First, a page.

Gods at War Student Edition: The battle for your heart that will define your life

Gods at War Student Edition: The battle for your heart that will define your life

by Kyle Idleman

ISBN: 9780310742531

Publisher Zondervan

Published in Religion & Spirituality

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Book Description

In this student edition of Gods at War, Kyle Idleman helps us recognize there are false gods at war within each of us, and they battle for the place of glory and control in our lives. What keeps us from truly following Jesus Christ is that our hearts are pursuing something or someone else like money or popularity.

While these pursuits may not be the ¿graven images¿ of old, they are in fact modern day idols. Behind the sin you¿re struggling with, the fear you¿re dealing with, the lack of purpose you¿re living with is a false god that is winning the war for your heart.


Sample Chapter

idolatry is the issue

Imagine a man who has been coughing constantly. This coughkeeps him up half of the night and interrupts any conversation hehas that lasts more than a minute. The cough is so unrelenting thathe goes to the doctor.

The doctor runs some tests.

Lung cancer.

Now imagine the doctor knows how tough the news will be tohandle. So he doesn't tell his patient about the cancer. Instead, hewrites a prescription for some strong cough medicine and tells theman that he should feel better soon. The man is delighted with thisprognosis. And sure enough, he sleeps much better that night. Thecough syrup seems to have solved his problem.

Meanwhile, very quietly, the cancer eats away at his body. Atmy church, I talk to people every week who are "coughing."











They come to me and share their struggles.

They unload their frustrations.

They express their discouragement.

They display their hurts.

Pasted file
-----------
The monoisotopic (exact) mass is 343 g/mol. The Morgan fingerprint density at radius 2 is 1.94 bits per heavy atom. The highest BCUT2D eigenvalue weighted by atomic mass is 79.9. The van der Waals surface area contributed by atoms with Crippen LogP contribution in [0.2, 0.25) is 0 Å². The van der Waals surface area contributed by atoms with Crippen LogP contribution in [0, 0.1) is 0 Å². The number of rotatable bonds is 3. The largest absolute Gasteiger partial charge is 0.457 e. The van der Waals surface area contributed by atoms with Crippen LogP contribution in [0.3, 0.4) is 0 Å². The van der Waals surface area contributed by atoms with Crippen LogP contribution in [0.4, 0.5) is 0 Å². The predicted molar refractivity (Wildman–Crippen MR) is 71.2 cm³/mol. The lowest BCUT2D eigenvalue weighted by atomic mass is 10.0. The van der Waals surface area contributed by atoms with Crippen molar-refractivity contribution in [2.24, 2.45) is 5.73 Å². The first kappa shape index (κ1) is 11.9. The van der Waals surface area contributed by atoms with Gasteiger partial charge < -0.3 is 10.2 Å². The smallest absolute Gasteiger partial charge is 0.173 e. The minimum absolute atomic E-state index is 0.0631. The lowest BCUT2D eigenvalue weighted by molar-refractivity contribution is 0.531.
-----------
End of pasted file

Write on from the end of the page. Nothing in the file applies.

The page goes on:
They confess their sins.

When I talk to people, they point to what they believe is theproblem. In their minds, they've nailed it. They can't stop coughing.But here's what I've discovered: They're talking about a symptomrather than the true illness—the true issue—which is alwaysidolatry.

CASE STUDY 1: No Big Deal

She's a young woman who grew up in our church. Her familywants me to meet and talk with her. They're concerned becauseshe's about to move in with her boyfriend, who isn't a Christian.This ought to be a fun one.

I call her twice and leave messages, but she doesn't return mycall. The third time she picks up. She knows why I'm calling andtries to laugh it off.

"I can't believe my parents are making such a big deal out ofthis," she says with a nervous laugh. I can picture her rolling hereyes. In her mind this whole thing is a "mild cough" and nothingto worry about.

"Well, I appreciate your talking to me for a few minutes.But I have to ask, do you think it's possible that you've got thisbackward?"

"What do you mean?"

"That instead of making a big deal out of nothing, it could bethat you're making nothing out of a big deal?"

More nervous laughter. "It's not a big deal," she says again.

"Do you mind my telling you why I think it is?"

She sighs deeply and proceeds to give me her prediction of allthe reasons she thinks I'll produce.

I interrupt her with a question. "Have you thought about howmuch moving in together is going to cost you?"

"You mean the cost of the apartment?"

"No, I'm not necessarily talking about money. I mean the wayyour family feels about it, and the pressure you're getting fromthem. That's a kind of price, right?"

"Yeah, I guess it is, but that's their problem."

"And what is this going to cost your future marriage?"

"I don't even know if we're going to get married," she responds.

"I'm not necessarily talking about your getting married to him,because statistically speaking, you most likely won't."

She understands what I'm getting at, but I push it a bit further."How much is this going to cost your future husband? What pricewill he have to pay for this decision?" She has to stop and considerthat one.

I continue to count the ways that this decision is a big deal,because it's costing her more than she knows.

"So here's what I suggest. If you're willing to pay a price, thenthis must be pretty important to you. It must be a fairly big deal ifyou're willing to go through all of this."

I take her silence for reflection, and I finally get to my point."When I see the sacrifices you are willing to make, and the factthat you are willing to ignore what God has to say about all this, itseems to me that you've turned this relationship into a god."